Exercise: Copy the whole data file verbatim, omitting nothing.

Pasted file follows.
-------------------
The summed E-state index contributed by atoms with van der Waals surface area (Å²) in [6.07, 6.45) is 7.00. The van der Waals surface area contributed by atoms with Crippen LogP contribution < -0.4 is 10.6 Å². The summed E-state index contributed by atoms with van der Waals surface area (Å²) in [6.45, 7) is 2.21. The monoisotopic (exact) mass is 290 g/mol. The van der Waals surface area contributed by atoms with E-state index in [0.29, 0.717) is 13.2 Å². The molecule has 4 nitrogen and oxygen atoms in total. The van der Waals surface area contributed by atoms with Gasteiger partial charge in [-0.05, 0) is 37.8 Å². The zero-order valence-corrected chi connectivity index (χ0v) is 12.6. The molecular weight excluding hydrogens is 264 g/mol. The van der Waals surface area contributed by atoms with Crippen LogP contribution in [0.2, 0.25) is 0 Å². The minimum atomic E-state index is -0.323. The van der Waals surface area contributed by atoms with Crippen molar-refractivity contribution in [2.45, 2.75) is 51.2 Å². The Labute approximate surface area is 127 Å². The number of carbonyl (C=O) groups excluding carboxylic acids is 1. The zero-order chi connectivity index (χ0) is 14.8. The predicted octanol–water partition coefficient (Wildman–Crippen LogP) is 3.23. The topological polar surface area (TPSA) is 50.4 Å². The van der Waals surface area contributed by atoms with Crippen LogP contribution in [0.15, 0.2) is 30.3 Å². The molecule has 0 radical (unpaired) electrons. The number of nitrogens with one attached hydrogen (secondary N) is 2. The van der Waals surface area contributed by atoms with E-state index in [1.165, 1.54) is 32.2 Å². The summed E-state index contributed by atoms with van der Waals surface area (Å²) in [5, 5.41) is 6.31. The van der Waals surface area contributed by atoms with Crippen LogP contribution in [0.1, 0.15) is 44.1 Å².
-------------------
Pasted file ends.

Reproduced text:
The summed E-state index contributed by atoms with van der Waals surface area (Å²) in [6.07, 6.45) is 7.00. The van der Waals surface area contributed by atoms with Crippen LogP contribution < -0.4 is 10.6 Å². The summed E-state index contributed by atoms with van der Waals surface area (Å²) in [6.45, 7) is 2.21. The monoisotopic (exact) mass is 290 g/mol. The van der Waals surface area contributed by atoms with E-state index in [0.29, 0.717) is 13.2 Å². The molecule has 4 nitrogen and oxygen atoms in total. The van der Waals surface area contributed by atoms with Gasteiger partial charge in [-0.05, 0) is 37.8 Å². The zero-order valence-corrected chi connectivity index (χ0v) is 12.6. The molecular weight excluding hydrogens is 264 g/mol. The van der Waals surface area contributed by atoms with Crippen LogP contribution in [0.2, 0.25) is 0 Å². The minimum atomic E-state index is -0.323. The van der Waals surface area contributed by atoms with Crippen molar-refractivity contribution in [2.45, 2.75) is 51.2 Å². The Labute approximate surface area is 127 Å². The number of carbonyl (C=O) groups excluding carboxylic acids is 1. The zero-order chi connectivity index (χ0) is 14.8. The predicted octanol–water partition coefficient (Wildman–Crippen LogP) is 3.23. The topological polar surface area (TPSA) is 50.4 Å². The van der Waals surface area contributed by atoms with Crippen LogP contribution in [0.15, 0.2) is 30.3 Å². The molecule has 0 radical (unpaired) electrons. The number of nitrogens with one attached hydrogen (secondary N) is 2. The van der Waals surface area contributed by atoms with E-state index in [1.165, 1.54) is 32.2 Å². The summed E-state index contributed by atoms with van der Waals surface area (Å²) in [5, 5.41) is 6.31. The van der Waals surface area contributed by atoms with Crippen LogP contribution in [0.1, 0.15) is 44.1 Å².